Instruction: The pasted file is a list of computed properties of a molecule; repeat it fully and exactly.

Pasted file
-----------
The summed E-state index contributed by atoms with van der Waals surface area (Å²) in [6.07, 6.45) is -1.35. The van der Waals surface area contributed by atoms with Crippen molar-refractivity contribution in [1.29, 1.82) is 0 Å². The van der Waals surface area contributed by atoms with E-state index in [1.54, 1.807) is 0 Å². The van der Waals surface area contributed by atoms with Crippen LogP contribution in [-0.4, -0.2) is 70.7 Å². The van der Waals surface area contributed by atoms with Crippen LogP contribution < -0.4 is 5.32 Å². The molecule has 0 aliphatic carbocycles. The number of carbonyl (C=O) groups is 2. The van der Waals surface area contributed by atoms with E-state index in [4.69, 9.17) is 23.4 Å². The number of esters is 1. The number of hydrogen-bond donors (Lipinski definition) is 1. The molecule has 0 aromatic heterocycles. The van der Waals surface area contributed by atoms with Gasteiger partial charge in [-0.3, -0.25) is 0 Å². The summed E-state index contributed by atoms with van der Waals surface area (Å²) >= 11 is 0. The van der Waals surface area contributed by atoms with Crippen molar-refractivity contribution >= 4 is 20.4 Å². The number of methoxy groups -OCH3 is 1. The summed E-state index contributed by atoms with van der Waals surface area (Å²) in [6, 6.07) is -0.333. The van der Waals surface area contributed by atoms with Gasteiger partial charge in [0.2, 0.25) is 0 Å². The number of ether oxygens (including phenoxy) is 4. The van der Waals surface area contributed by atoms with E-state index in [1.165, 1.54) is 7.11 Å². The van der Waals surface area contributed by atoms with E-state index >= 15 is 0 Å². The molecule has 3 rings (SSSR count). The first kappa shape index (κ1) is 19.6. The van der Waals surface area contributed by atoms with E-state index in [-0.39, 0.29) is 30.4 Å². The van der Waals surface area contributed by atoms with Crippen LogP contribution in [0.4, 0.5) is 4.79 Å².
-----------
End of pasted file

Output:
The summed E-state index contributed by atoms with van der Waals surface area (Å²) in [6.07, 6.45) is -1.35. The van der Waals surface area contributed by atoms with Crippen molar-refractivity contribution in [1.29, 1.82) is 0 Å². The van der Waals surface area contributed by atoms with E-state index in [1.54, 1.807) is 0 Å². The van der Waals surface area contributed by atoms with Crippen LogP contribution in [-0.4, -0.2) is 70.7 Å². The van der Waals surface area contributed by atoms with Crippen LogP contribution < -0.4 is 5.32 Å². The molecule has 0 aliphatic carbocycles. The number of carbonyl (C=O) groups is 2. The van der Waals surface area contributed by atoms with E-state index in [4.69, 9.17) is 23.4 Å². The number of esters is 1. The number of hydrogen-bond donors (Lipinski definition) is 1. The molecule has 0 aromatic heterocycles. The van der Waals surface area contributed by atoms with Gasteiger partial charge in [-0.3, -0.25) is 0 Å². The summed E-state index contributed by atoms with van der Waals surface area (Å²) >= 11 is 0. The van der Waals surface area contributed by atoms with Crippen molar-refractivity contribution >= 4 is 20.4 Å². The number of methoxy groups -OCH3 is 1. The summed E-state index contributed by atoms with van der Waals surface area (Å²) in [6, 6.07) is -0.333. The van der Waals surface area contributed by atoms with Gasteiger partial charge in [0.2, 0.25) is 0 Å². The number of ether oxygens (including phenoxy) is 4. The van der Waals surface area contributed by atoms with E-state index in [1.165, 1.54) is 7.11 Å². The van der Waals surface area contributed by atoms with E-state index >= 15 is 0 Å². The molecule has 3 rings (SSSR count). The first kappa shape index (κ1) is 19.6. The van der Waals surface area contributed by atoms with E-state index in [-0.39, 0.29) is 30.4 Å². The van der Waals surface area contributed by atoms with Crippen LogP contribution in [0.4, 0.5) is 4.79 Å².